Ohio House committee passes its version of the state operating budget
The Ohio House Finance Committee has passed a $95 billion dollar, two-year operating budget with bipartisan support and no debate or disagreement. After weeks of long hearings, this entire meeting lasted less than five minutes.
Republicans, who said they intended to add an income tax cut to Gov. Mike DeWine's initial budget, say this spending plan has a middle-class tax cut. The House budget eliminates income taxes for those making under $26,050 and combines the bottom two tax brackets and cuts that tax rate to 2.75%.
"I think we landed in a really good spot," House Finance Committee chair Jay Edwards (R-Nelsonville) said. "I think this budget is really about middle income votes, and I feel really good about where we landed. I think anytime you walk away and not everyone is thrilled, but everyone is a little happy and maybe a little upset, that's a pretty a good spot to be."
Edwards said after House Republicans put out their budget last week, there were a record of around 2,400 amendments proposed by representatives.
Rep. Bride Rose Sweeney (D-Westlake), the ranking Democrat on the House Finance Committee, said while it isn't perfect, it accomplishes a lot of goals that will help Ohioans.
"I am confident that we have arrived at a balanced, bipartisan budget that better reflects the needs of our state and truly invests in our communities." Sweeney said.
Sweeney said the budget increases child care funding so more Ohioans who need it can access it. And she liked the fact that this version of the budget includes Medicaid coverage for things that haven't been covered before, like doula services for example.
Sweeney applauded this budget for making a significant investment in K-12 public schools. She said this version of the budget includes a $1.3 billion dollar commitment to public education. She said it is the "largest and most justified increase in recent history."
No universal vouchers for private schools in this budget
Across the street from the Statehouse, some Republicans gathered with school voucher advocates at the Americans for Prosperity office. The parents and voucher supporters gathered had wanted the House to fund what is known as the "Backpack Bill" by expanding vouchers that can be used by nearly every family who prefers to send at private schools.
While there is some money for expanded vouchers in this version of the budget, the sponsor of the "Backpack Bill", Rep. Riordan McClain (R-Upper Sandusky), said he's disappointed there's not more.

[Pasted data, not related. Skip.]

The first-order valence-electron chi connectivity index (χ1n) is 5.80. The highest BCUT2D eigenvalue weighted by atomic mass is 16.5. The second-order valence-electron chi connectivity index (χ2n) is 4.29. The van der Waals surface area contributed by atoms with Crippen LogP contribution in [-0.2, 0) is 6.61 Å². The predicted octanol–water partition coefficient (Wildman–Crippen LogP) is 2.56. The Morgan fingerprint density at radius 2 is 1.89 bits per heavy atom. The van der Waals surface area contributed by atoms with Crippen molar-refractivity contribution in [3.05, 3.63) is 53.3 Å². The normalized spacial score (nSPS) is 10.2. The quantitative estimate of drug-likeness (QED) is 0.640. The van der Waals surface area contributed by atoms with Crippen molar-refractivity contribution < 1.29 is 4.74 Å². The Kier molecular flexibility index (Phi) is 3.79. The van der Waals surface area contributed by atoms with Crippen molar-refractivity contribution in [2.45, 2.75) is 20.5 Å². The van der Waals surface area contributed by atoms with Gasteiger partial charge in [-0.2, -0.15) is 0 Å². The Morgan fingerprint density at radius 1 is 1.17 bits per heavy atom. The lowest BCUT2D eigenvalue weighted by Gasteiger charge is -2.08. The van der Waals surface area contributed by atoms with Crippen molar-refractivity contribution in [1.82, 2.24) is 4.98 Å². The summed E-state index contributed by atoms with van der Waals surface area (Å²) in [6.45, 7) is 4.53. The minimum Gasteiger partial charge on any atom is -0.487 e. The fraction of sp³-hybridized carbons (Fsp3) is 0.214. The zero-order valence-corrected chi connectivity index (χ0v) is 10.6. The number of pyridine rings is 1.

"Opportunities on the table for the Backpack Bill are not there currently. I have drafted a floor amendment that I plan to push our leadership on to try to get another bite of the apple before it gets out of the House," McClain said.
But some Republicans said it's not feasible to expand vouchers in the way McClain and others want. A recent budget analysis conducted for state lawmakers showed an expansion of Ohio’s school voucher program to include nearly all K-12 students would cost more than $1 billion dollars in its the first year. Edwards (R-Nelsonville) said the program is too expensive.
"Financially it would throw our budget out of whack. We would be above the state appropriation limitations," Edwards said.
Edwards said if people want universal vouchers, there needs to be oversight to make sure public and private schools are held to the same standards. Edwards said he expects there will be a lot of amendments proposed when the full Ohio House votes on this version of the budget tomorrow.
Democrats say budget hits their issues too
Democrats in the Ohio House said many of the provisions in this budget are part of what they call their "People First" agenda. House Minority Leader Allison Russo (D-Upper Arlington) said that agenda puts the needs of working Ohioans above special interests. Rep. Dontavius Jarrells (D-Columbus) explained the agenda contains three main elements.
"The People First agenda is built on three incredibly strong pillars that truly defines what it means to have Democratic values, what it means to put people first - freedom, dignity and opportunity," Jarrells said.
But there are elements missing that Democrats want, including comprehensive gun safety regulations and ways to address disparities in minority health care.